ISSN (Print) - 0012-9976 | ISSN (Online) - 2349-8846

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Insights from North East India

Elderly Living Arrangements

The pattern of living arrangements of older adults in North East India is explored. The study is conducted on the basis of the 60th round (2004–05) of the National Sample Survey Office. We observe extreme dissimilarity in the pattern of the elderly living arrangements for the north-eastern states. The demographic variables like age, sex, marital status and number of surviving children become important determinants of the elderly living arrangements.

 

The world has experienced an increase in human life expectancy due to a decline in both fertility and morta­lity, and India is no exception to it (Chanana and Talwar 1987; Visaria 2001). In India, at the beginning of the 20th century, life expectancy was about 25 years, which increased to 66 years at the present time (Bhagat 2015). As a result, the number of older adults increased to 8% in 2011 and is expected to increase by another 12.6% in 2026 (Census of India 2011). The alarming rate of increase in the number of older people is a matter of concern for policymakers, especially with regard to the pattern of living arrangements of the elderly (Rajan and Kumar 2003; Golandaj et al 2013). It is worth mentioning here that the elderly or old age is in line with the National Policy on Older Persons adopted by Government of India in January 1999. The policy defines and identifies a person whose age is 60 years or above as “senior citizen” or “elderly.”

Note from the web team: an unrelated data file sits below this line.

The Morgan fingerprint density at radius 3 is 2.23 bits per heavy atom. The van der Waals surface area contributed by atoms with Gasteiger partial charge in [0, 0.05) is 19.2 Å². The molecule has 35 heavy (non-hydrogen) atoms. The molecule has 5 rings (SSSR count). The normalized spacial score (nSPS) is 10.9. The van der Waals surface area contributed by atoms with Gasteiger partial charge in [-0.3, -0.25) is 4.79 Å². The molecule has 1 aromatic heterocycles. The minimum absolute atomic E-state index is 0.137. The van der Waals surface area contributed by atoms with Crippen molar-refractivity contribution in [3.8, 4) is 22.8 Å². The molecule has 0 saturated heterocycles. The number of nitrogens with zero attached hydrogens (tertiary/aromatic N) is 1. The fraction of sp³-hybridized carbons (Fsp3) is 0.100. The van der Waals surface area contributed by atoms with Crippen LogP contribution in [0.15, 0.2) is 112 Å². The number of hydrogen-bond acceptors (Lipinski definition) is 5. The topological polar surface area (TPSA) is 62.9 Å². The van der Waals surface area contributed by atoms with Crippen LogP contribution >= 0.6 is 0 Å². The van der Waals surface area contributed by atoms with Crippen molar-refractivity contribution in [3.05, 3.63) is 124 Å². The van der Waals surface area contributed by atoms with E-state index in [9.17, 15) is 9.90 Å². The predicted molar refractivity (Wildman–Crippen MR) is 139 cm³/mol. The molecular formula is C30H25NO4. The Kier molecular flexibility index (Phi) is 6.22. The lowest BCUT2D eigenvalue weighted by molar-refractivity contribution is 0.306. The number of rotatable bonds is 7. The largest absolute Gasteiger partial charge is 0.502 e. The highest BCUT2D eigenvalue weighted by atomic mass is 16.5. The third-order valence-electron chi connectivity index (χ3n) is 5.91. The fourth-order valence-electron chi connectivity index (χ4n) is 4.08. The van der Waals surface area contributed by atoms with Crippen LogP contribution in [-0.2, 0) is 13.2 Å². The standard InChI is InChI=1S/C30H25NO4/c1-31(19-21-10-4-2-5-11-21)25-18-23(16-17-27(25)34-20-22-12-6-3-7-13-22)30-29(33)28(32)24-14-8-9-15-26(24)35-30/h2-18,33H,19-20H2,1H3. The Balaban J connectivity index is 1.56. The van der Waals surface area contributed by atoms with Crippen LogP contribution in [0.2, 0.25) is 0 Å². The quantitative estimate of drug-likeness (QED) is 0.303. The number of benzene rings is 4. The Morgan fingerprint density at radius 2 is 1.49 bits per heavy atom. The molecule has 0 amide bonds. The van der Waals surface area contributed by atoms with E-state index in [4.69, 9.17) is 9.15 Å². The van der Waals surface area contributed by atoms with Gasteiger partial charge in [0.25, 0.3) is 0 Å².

The changes in the age structure and the switch from joint family to nuclear family are a source of concern for the support and care of older adults in India (Gupta and Sankar 2002). This is because, with the increase in the older population, there is a simultaneous decline in the number of younger family members to take care of the older adults (Ugargol et al 2016). Moreover, in India, home-based care from family members as primary caregivers is first and often the only option for a majority of older adults (Prakash 1999). In fact, most elderly parents prefer to live with their children or family than to live alone and also expect some material assistance and social support (Alavi et al 2011). In the absence of familial support, the older adults often prefer to stay in old-age homes, provided they are economically affordable. However, in India, there are very few old-age homes for the deprived and the poor elderly run by the state and central governments. In India, the institutionalisation of the aged is not popular and these facilities are not accessible, especially to the rural areas (Dandekar 1993, 1996). In such a situation, the living arrangements of older adults are of great concern. It refers to a type of family in which the elderly live, the headship they enjoy, the place they stay in and the people they stay with, the kind of relationship they maintain with their kith and kin and, on the whole, the extent to which they adjust to the changing environment (Rajan et al 1995).

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Updated On : 26th Mar, 2022
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